BMA wants ultimate fighting banned
LONDON (Reuters) - The British Medical Association has called for a ban on mixed martial arts competitions, including "ultimate fighting", on the grounds they can cause traumatic brain injury.
In a report on Wednesday, the BMA extended its long-standing call for a ban on both amateur and professional boxing to all mixed martial arts (MMA) events -- which include ultimate fighting and cage fighting.
The call comes as London's O2 arena gears up to host an ultimate fighting event on Saturday, following sell-out shows in Manchester and Belfast last year.
Ultimate fighting is billed as a form of mixed martial arts fighting that uses striking, grappling and ground fighting.
The BMA's Head of Ethics and Science, Dr Vivienne Nathanson, said MMA competitions do not qualify as sports.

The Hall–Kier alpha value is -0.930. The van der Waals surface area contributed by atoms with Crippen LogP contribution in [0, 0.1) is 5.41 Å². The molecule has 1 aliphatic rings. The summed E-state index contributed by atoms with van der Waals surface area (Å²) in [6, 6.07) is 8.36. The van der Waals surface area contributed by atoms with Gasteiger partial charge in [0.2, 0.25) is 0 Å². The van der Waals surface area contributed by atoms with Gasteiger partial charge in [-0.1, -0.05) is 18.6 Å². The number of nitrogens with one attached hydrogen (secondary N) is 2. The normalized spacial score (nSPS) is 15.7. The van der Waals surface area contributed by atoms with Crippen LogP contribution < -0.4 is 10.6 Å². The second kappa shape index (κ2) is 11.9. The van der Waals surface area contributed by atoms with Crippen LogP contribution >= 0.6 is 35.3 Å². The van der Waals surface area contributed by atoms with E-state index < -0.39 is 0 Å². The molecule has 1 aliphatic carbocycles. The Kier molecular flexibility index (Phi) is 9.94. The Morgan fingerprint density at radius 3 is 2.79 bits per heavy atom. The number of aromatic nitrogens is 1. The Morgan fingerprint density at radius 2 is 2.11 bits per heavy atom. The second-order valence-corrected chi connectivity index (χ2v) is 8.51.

"Ultimate fighting can be extremely brutal and has been described as ‘human cockfighting,'" she said. "It can cause traumatic brain injury, joint injuries and fractures."
It was the responsibility of a civilised society to actively campaign against ultimate fighting, she added.
"Large amounts of money can be earned by participants, promoters and others linked to ultimate fighting but no amount of money can compensate for permanent brain damage and premature death."
The official Ultimate Fighting Championships' Web site, is keen to stress the importance of competitors' safety.
"UFC competitors or ‘Ultimate Fighters' are among the best-trained and conditioned athletes in the world," it states.
"While this is a highly intense sport, fighter safety is of paramount concern to UFC ownership and management: it is noteworthy that no competitor has ever been seriously injured in a UFC event."
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